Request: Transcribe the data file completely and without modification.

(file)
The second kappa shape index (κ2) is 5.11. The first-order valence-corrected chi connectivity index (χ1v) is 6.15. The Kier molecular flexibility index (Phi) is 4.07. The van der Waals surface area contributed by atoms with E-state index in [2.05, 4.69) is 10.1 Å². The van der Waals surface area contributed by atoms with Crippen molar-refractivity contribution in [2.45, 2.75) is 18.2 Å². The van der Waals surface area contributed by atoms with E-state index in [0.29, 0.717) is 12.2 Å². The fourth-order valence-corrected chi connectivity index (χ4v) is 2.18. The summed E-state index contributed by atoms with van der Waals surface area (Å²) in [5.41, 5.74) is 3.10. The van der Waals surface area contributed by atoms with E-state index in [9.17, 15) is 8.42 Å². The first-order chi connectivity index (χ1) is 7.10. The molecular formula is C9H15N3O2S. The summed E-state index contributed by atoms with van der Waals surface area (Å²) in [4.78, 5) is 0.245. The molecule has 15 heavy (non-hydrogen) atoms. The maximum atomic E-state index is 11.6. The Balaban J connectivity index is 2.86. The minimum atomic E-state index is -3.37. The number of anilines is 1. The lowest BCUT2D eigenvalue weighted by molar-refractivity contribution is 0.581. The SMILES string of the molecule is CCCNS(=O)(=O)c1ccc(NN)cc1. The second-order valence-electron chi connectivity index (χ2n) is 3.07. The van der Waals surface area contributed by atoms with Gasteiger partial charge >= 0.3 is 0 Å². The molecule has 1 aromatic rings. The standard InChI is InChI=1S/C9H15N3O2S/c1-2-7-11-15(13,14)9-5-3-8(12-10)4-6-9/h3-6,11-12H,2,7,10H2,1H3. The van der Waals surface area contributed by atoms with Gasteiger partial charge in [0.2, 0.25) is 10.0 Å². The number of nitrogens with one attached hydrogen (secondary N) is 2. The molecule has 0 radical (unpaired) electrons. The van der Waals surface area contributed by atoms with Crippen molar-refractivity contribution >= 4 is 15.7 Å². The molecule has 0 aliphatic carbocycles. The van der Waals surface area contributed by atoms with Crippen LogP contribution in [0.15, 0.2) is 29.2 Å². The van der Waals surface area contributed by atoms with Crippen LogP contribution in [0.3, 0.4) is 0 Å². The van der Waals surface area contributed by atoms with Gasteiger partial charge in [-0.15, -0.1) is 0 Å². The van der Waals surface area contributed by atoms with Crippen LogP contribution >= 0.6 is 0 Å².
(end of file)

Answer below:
The second kappa shape index (κ2) is 5.11. The first-order valence-corrected chi connectivity index (χ1v) is 6.15. The Kier molecular flexibility index (Phi) is 4.07. The van der Waals surface area contributed by atoms with E-state index in [2.05, 4.69) is 10.1 Å². The van der Waals surface area contributed by atoms with Crippen molar-refractivity contribution in [2.45, 2.75) is 18.2 Å². The van der Waals surface area contributed by atoms with E-state index in [0.29, 0.717) is 12.2 Å². The fourth-order valence-corrected chi connectivity index (χ4v) is 2.18. The summed E-state index contributed by atoms with van der Waals surface area (Å²) in [5.41, 5.74) is 3.10. The van der Waals surface area contributed by atoms with E-state index in [9.17, 15) is 8.42 Å². The first-order chi connectivity index (χ1) is 7.10. The molecular formula is C9H15N3O2S. The summed E-state index contributed by atoms with van der Waals surface area (Å²) in [4.78, 5) is 0.245. The molecule has 15 heavy (non-hydrogen) atoms. The maximum atomic E-state index is 11.6. The Balaban J connectivity index is 2.86. The minimum atomic E-state index is -3.37. The number of anilines is 1. The lowest BCUT2D eigenvalue weighted by molar-refractivity contribution is 0.581. The SMILES string of the molecule is CCCNS(=O)(=O)c1ccc(NN)cc1. The second-order valence-electron chi connectivity index (χ2n) is 3.07. The van der Waals surface area contributed by atoms with Gasteiger partial charge >= 0.3 is 0 Å². The molecule has 1 aromatic rings. The standard InChI is InChI=1S/C9H15N3O2S/c1-2-7-11-15(13,14)9-5-3-8(12-10)4-6-9/h3-6,11-12H,2,7,10H2,1H3. The van der Waals surface area contributed by atoms with Gasteiger partial charge in [0.2, 0.25) is 10.0 Å². The number of nitrogens with one attached hydrogen (secondary N) is 2. The molecule has 0 radical (unpaired) electrons. The van der Waals surface area contributed by atoms with Crippen molar-refractivity contribution >= 4 is 15.7 Å². The molecule has 0 aliphatic carbocycles. The van der Waals surface area contributed by atoms with Crippen LogP contribution in [0.15, 0.2) is 29.2 Å². The van der Waals surface area contributed by atoms with Crippen LogP contribution in [0.3, 0.4) is 0 Å². The van der Waals surface area contributed by atoms with Gasteiger partial charge in [-0.15, -0.1) is 0 Å². The van der Waals surface area contributed by atoms with Crippen LogP contribution >= 0.6 is 0 Å².